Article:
Compared to healthy individuals, women with multiple sclerosis (MS) may have lower levels of key antioxidant and anti-inflammatory nutrients such as folate and vitamin E. The results of this research will be presented at the American Academy of Neurology’s 67th Annual Meeting in Washington, DC, April 18– 25, 2015.

In this study, 27 Caucasian women with MS and 30 healthy Caucasian women ages 18–60 with BMI ≤30kg/m2 reported on their diet and nutrition over the previous year prior to initiating vitamin D supplementation. The study participants with MS reported a lower percentage of their calories from fat vs. the healthy controls and generally had lower levels of the following nutrients with antioxidant or anti-inflammatory properties:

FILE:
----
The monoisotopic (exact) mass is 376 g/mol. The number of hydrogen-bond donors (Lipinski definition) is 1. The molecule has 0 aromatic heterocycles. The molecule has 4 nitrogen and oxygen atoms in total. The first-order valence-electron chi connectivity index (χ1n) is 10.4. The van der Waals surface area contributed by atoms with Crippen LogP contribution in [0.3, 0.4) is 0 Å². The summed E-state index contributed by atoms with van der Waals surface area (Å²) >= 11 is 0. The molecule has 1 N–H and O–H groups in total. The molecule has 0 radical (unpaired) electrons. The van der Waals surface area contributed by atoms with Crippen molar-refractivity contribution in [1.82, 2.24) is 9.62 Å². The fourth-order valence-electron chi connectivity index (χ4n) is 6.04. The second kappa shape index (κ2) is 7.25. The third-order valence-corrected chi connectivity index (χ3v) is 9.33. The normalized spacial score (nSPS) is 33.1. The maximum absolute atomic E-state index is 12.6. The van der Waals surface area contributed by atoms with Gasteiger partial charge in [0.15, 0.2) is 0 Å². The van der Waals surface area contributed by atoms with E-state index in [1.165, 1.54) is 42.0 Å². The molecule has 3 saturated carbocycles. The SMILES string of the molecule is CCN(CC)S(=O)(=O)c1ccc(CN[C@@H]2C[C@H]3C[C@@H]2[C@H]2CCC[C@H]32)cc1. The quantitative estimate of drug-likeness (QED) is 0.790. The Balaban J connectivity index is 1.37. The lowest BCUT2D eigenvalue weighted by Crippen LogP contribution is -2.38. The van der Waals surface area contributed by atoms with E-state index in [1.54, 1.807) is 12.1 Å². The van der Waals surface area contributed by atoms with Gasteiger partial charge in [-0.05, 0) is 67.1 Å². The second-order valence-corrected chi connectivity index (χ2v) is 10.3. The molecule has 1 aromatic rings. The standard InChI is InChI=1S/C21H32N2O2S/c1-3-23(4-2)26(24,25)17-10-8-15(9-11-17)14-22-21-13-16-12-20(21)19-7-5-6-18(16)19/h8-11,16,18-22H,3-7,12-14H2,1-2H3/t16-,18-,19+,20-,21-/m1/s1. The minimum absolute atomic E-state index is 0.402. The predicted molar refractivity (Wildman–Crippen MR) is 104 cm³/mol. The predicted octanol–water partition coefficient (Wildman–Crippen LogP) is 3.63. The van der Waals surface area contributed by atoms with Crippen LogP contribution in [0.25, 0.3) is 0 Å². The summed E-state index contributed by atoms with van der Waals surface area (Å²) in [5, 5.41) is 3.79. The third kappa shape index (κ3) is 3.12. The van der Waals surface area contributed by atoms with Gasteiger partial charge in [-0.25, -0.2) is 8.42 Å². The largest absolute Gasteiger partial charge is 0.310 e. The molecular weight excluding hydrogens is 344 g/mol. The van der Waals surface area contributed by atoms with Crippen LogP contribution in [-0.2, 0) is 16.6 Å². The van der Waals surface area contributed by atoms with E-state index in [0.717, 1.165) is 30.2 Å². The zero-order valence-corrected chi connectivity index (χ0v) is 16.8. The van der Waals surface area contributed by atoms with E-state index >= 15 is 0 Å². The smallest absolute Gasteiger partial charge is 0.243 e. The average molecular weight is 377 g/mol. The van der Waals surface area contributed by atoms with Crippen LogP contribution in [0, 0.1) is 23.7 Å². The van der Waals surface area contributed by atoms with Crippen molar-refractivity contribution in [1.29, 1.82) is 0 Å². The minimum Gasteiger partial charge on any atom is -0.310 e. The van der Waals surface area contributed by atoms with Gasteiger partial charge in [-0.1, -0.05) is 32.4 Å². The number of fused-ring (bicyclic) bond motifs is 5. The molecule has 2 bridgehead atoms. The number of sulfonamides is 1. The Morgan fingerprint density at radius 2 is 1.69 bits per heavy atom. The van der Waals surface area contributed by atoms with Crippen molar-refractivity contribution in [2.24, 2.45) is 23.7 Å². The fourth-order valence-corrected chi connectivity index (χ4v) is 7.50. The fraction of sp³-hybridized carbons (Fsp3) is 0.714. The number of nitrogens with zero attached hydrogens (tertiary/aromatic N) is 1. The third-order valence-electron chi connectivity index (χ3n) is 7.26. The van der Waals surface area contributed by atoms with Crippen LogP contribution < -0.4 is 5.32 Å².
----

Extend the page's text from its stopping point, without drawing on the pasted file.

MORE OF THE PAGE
• Food folate
  • Vitamin E
  • Magnesium
  • Lutein-zeaxanthin
  • Quercetin

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It is unclear if the nutritional differences in this study are a cause of MS, a result of the disease, or linked to other factors.

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